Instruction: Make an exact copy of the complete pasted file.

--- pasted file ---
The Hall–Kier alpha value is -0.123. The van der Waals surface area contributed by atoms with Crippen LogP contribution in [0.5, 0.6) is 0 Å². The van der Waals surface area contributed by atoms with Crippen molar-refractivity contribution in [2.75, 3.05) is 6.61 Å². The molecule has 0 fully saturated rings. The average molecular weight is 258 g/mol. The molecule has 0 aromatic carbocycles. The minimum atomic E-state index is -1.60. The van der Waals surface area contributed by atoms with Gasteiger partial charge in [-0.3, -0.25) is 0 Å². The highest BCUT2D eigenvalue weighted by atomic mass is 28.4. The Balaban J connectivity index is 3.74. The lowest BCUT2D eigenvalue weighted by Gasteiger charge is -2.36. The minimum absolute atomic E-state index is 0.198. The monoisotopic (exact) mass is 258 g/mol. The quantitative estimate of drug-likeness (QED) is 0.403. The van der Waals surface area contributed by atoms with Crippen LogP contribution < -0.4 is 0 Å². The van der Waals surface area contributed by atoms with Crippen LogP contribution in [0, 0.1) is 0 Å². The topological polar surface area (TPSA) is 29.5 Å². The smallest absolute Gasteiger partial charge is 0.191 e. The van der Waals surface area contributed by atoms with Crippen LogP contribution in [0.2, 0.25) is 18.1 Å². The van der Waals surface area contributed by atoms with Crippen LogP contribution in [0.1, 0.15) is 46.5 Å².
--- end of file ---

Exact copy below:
The Hall–Kier alpha value is -0.123. The van der Waals surface area contributed by atoms with Crippen LogP contribution in [0.5, 0.6) is 0 Å². The van der Waals surface area contributed by atoms with Crippen molar-refractivity contribution in [2.75, 3.05) is 6.61 Å². The molecule has 0 fully saturated rings. The average molecular weight is 258 g/mol. The molecule has 0 aromatic carbocycles. The minimum atomic E-state index is -1.60. The van der Waals surface area contributed by atoms with Gasteiger partial charge in [-0.3, -0.25) is 0 Å². The highest BCUT2D eigenvalue weighted by atomic mass is 28.4. The Balaban J connectivity index is 3.74. The lowest BCUT2D eigenvalue weighted by Gasteiger charge is -2.36. The minimum absolute atomic E-state index is 0.198. The monoisotopic (exact) mass is 258 g/mol. The quantitative estimate of drug-likeness (QED) is 0.403. The van der Waals surface area contributed by atoms with Crippen LogP contribution < -0.4 is 0 Å². The van der Waals surface area contributed by atoms with Crippen LogP contribution in [0, 0.1) is 0 Å². The topological polar surface area (TPSA) is 29.5 Å². The smallest absolute Gasteiger partial charge is 0.191 e. The van der Waals surface area contributed by atoms with Crippen LogP contribution in [0.2, 0.25) is 18.1 Å². The van der Waals surface area contributed by atoms with Crippen LogP contribution in [0.1, 0.15) is 46.5 Å².